There’s another mountain lion rescue and hopeful recovery underway at the Oakland Zoo, as a young mountain lion cub found abandoned in freezing temperatures is recovering at the zoo from hypothermia.
When a mountain lion ends up at the Oakland Zoo, it usually means that mountain lion just experienced some very unfortunate circumstances. That zoo has taken in and cared for mountain lions who suffered burns in wildfires or got caught on the wrong end of “officer-involved shootings,” as the Oakland Zoo has a veterinary care team that specializes in mountain lion medicine and recovery. And they’ve got another precarious case on their hands, as KTVU reports they’re caring for an abandoned mountain lion cub suffering from hypothermia.
You may recall that in last week’s cold snap, there were near-freezing temperatures in the Santa Cruz Mountains. And during that cold snap, Monterey’s KION reported that a Santa Cruz homeowner found an abandoned mountain lion cub (seen above) “under her home's deck.” The homeowner waited for the cub’s mother to return, which never happened, at which point they called in the California Department of Fish and Wildlife for help.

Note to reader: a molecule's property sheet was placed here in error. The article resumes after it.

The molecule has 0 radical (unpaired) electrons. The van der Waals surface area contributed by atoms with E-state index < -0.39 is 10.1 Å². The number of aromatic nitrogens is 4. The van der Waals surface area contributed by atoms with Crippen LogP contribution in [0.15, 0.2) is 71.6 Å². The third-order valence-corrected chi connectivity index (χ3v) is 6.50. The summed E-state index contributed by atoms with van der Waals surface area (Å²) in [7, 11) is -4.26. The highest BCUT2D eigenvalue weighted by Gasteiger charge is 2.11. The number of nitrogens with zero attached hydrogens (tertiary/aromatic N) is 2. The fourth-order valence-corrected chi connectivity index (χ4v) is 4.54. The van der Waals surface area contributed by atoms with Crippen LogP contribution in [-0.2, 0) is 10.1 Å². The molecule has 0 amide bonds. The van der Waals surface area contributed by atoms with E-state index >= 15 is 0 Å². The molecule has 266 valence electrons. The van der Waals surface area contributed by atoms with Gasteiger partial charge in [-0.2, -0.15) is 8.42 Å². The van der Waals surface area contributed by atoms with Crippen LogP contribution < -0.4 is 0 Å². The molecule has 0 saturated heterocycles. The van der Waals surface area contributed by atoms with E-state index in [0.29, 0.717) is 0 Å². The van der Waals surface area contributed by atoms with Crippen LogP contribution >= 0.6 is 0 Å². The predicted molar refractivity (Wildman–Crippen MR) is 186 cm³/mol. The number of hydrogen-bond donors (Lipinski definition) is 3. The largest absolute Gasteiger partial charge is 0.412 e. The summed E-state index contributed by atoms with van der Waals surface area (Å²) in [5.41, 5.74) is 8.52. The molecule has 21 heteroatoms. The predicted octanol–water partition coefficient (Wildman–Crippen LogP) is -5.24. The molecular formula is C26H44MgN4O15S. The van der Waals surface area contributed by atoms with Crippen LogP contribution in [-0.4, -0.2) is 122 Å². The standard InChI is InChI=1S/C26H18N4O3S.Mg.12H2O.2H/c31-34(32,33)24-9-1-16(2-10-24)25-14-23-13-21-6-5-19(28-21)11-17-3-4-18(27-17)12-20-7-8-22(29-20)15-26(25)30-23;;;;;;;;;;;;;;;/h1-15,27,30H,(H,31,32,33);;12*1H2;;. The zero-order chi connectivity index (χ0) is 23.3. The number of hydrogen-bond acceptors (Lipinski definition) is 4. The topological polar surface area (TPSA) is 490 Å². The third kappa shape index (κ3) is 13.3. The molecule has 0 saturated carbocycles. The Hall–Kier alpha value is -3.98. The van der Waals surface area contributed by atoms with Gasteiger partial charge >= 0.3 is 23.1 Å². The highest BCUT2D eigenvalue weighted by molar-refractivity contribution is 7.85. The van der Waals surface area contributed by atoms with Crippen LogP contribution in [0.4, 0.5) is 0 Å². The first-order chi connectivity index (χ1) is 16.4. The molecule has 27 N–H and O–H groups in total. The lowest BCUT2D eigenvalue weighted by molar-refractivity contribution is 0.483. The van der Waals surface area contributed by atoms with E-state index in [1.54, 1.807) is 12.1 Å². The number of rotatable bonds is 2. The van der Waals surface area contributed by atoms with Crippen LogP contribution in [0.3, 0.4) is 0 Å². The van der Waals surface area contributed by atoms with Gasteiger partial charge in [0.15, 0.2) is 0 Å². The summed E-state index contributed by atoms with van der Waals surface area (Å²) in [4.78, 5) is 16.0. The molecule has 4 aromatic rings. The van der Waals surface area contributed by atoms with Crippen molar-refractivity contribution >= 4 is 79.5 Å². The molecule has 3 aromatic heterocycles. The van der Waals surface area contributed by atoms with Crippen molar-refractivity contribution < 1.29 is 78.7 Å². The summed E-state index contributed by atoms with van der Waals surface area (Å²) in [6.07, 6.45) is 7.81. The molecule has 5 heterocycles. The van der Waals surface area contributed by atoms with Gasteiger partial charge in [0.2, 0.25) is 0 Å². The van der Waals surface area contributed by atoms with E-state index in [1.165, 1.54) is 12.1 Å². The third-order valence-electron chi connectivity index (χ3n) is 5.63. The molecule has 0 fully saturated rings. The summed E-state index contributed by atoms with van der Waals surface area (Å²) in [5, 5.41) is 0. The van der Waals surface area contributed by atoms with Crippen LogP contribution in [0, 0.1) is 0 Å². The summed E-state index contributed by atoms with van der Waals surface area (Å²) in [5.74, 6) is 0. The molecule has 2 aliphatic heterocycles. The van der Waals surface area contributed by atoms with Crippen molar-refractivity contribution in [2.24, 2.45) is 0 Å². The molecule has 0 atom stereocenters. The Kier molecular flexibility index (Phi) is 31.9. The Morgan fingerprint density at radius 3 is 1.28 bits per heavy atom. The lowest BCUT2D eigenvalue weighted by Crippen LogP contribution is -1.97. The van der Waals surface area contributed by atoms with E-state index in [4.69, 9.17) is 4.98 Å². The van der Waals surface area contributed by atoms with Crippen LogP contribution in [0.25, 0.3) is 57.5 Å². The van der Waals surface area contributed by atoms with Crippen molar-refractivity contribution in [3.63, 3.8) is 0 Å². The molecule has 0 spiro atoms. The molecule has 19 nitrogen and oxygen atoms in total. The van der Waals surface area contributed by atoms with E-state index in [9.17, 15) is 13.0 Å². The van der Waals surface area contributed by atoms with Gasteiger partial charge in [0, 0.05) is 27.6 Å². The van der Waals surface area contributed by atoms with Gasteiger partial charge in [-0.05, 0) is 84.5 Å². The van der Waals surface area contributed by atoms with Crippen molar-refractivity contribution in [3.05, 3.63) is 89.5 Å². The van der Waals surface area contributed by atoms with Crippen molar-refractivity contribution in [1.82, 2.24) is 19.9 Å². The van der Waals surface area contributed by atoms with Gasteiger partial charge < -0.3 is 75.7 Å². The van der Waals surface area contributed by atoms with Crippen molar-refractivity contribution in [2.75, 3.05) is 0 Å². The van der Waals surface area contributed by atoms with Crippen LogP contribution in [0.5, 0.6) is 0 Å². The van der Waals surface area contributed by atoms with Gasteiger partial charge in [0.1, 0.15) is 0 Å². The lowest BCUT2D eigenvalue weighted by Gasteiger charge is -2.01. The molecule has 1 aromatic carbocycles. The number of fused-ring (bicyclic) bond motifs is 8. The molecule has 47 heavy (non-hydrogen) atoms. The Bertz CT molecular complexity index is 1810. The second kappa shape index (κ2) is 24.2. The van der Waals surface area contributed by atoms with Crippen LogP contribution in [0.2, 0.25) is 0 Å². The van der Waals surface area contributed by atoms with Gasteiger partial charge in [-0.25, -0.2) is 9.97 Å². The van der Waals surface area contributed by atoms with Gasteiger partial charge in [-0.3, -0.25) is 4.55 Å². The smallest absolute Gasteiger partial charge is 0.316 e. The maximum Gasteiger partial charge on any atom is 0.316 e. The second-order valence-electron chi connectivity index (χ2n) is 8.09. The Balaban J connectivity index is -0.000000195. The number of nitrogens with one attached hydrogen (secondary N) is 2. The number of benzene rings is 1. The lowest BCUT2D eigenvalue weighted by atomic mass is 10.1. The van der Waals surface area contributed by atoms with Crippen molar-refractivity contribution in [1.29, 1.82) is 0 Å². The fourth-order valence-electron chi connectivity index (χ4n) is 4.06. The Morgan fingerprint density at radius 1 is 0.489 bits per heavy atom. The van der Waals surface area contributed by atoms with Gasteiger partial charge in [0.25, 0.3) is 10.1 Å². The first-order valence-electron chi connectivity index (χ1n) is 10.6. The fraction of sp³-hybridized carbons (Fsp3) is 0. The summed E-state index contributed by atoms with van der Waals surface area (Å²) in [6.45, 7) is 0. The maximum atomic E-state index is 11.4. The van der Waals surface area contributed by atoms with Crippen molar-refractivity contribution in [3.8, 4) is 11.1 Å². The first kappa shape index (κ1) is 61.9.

And that department had the cub transported to the Oakland Zoo. “Last night California Department of Fish and Wildlife brought a small, weak, emaciated female mountain lion cub to our vet hospital,” the zoo says in a Facebook post. “She is estimated to be 3-4 months old and critically ill. We treated her with fluids, vitamins, anti-nausea medication, and anti-parasitics. Our vet staff named her ‘Holly’ in honor of the holidays. We prepared a toasty warm room for her in the hospital ward, where she spent the night.”
The little cub Holly continues to suffer from the effects of hypothermia, and the zoo says she “still isn’t standing or moving around too much.” They add that the cub is “hypothermic despite her new warm environment,” and “We are hopeful she continues to improve but are taking it very much day by day.”
The Oakland Zoo says this is their 22nd mountain lion rescue, and when possible, they do return the mountain lions to their natural habitat in the wild. But that may not be possible with this cub. “With severely sick or young cubs like Holly,” the zoo says they care for them “until they recover enough so that we can help find suitable forever homes for them.”
Image: Oakland Zoo via Facebook